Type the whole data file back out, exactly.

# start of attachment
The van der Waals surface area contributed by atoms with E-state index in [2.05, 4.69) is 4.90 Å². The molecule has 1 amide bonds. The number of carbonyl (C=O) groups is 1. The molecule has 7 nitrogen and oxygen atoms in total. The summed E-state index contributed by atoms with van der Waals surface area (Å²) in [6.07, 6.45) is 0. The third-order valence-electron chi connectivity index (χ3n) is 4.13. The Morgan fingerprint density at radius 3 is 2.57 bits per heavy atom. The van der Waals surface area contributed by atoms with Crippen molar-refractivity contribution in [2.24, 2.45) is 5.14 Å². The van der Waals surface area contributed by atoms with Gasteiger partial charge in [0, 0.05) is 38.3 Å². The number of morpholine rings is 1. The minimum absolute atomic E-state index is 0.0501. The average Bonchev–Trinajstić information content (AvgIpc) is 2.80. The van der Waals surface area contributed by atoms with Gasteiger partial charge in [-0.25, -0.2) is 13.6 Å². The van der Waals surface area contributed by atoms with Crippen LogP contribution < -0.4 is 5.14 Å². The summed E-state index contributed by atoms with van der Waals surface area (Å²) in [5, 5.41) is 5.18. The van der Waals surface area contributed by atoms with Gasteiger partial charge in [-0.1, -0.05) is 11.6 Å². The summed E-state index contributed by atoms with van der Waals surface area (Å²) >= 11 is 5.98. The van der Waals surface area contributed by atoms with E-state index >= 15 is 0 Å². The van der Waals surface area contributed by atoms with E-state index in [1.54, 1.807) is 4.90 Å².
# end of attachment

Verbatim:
The van der Waals surface area contributed by atoms with E-state index in [2.05, 4.69) is 4.90 Å². The molecule has 1 amide bonds. The number of carbonyl (C=O) groups is 1. The molecule has 7 nitrogen and oxygen atoms in total. The summed E-state index contributed by atoms with van der Waals surface area (Å²) in [6.07, 6.45) is 0. The third-order valence-electron chi connectivity index (χ3n) is 4.13. The Morgan fingerprint density at radius 3 is 2.57 bits per heavy atom. The van der Waals surface area contributed by atoms with Crippen molar-refractivity contribution in [2.24, 2.45) is 5.14 Å². The van der Waals surface area contributed by atoms with Gasteiger partial charge in [0, 0.05) is 38.3 Å². The number of morpholine rings is 1. The minimum absolute atomic E-state index is 0.0501. The average Bonchev–Trinajstić information content (AvgIpc) is 2.80. The van der Waals surface area contributed by atoms with Gasteiger partial charge in [-0.25, -0.2) is 13.6 Å². The van der Waals surface area contributed by atoms with Crippen LogP contribution < -0.4 is 5.14 Å². The summed E-state index contributed by atoms with van der Waals surface area (Å²) in [5, 5.41) is 5.18. The van der Waals surface area contributed by atoms with Gasteiger partial charge in [-0.1, -0.05) is 11.6 Å². The summed E-state index contributed by atoms with van der Waals surface area (Å²) >= 11 is 5.98. The van der Waals surface area contributed by atoms with E-state index >= 15 is 0 Å². The van der Waals surface area contributed by atoms with E-state index in [1.54, 1.807) is 4.90 Å².